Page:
Background: Tumor mutational burden (TMB) has been identified as one of the predictors for the response to anti-programmed cell death-1 (anti-PD-1) antibody therapy and reported to correlate with smoking history in lung adenocarcinoma. However, in squamous cell carcinoma of the lung, the association between TMB and clinicopathological background factors, such as smoking history, has not been reported, including in our previous study. The mutational signature is a tool to identify the mutagens that are contributing to the mutational spectrum of a tumor by investigating the pattern of DNA changes. Here, we analyzed the mutational signature in lung squamous cell carcinoma to identify mutagens affecting the TMB. Methods: Seven representative mutational signatures including signature 7 (SI7) [ultraviolet (UV)-related], SI4 (smoking), SI6/15 [mismatch repair (MMR)], SI2/13 [apolipoprotein B mRNA editing enzyme, catalytic polypeptide-like (APOBEC)], and SI5 (clock-like) were analyzed in Japanese patients with lung squamous cell carcinoma (n=67) using data generated by next-generation sequencing consisting of a 415-gene panel. The relationships between signatures and clinico-pathological data including TMB and programmed deathligand 1 (PD-L1) expression were analyzed. Results: Although the reconstructed mutational counts were small with targeted sequencing (median: 30.1, range: 13.3-98.7), the distributions of signatures were comparable among samples, with 56 cases containing more than four signatures. The smoking-related SI4 was found in 45 cases and was significantly related with pack-year index (PYI) (P=0.026). The reconstructed mutation counts were highly correlated with SI4 (r=0.51, P<0.0001), whereas the correlation was weak with SI6/15 (MMR-related) and SI2/13 (APOBECrelated). There was no mutational signature related with PD-L1 expression. Some patients exhibited unique signatures; the patient with the highest mutational counts had a MMR signature, and another patient with a prominent UV signature had occupational exposure to UV, as he was employed as a neon sign engineer. Conclusions: Mutational signatures can predict the cause of lung squamous cell carcinoma. Tobacco smoking is the mutagen most related with TMB.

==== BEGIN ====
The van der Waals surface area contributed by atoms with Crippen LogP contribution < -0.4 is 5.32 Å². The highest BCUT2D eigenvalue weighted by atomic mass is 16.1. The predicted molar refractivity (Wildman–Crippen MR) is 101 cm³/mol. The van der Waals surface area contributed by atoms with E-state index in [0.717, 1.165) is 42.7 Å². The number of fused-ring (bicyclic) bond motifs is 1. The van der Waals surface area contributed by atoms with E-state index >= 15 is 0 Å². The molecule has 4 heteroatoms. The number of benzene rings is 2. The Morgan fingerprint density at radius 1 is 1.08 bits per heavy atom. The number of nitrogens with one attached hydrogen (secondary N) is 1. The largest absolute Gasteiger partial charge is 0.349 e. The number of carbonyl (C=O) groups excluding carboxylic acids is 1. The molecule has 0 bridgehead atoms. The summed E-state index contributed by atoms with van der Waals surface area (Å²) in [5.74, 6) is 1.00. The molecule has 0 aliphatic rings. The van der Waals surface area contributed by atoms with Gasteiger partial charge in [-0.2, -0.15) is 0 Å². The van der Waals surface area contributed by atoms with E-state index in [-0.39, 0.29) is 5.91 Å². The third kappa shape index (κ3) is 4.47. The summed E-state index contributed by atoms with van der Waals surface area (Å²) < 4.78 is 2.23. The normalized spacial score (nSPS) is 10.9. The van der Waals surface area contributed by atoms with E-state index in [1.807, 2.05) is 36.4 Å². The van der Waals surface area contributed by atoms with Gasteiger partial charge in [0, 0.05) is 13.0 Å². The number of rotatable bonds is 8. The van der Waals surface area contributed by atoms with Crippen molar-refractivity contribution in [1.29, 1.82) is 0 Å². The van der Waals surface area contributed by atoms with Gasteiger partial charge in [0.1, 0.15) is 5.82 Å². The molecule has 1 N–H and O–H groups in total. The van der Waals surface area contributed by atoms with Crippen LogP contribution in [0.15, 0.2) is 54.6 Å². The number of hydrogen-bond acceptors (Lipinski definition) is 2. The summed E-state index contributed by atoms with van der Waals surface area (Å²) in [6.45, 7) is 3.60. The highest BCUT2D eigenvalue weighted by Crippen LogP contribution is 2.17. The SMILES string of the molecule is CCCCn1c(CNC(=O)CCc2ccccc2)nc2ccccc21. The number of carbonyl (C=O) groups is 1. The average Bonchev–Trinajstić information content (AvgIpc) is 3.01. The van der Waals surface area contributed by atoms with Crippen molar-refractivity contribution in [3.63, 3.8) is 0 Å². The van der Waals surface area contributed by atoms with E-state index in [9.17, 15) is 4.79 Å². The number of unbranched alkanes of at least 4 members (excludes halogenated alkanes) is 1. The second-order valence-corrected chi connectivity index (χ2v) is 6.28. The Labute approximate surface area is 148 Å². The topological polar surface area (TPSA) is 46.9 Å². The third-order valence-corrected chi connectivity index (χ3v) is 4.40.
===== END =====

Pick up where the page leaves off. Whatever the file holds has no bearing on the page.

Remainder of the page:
All Science Journal Classification (ASJC) codes
- Pulmonary and Respiratory Medicine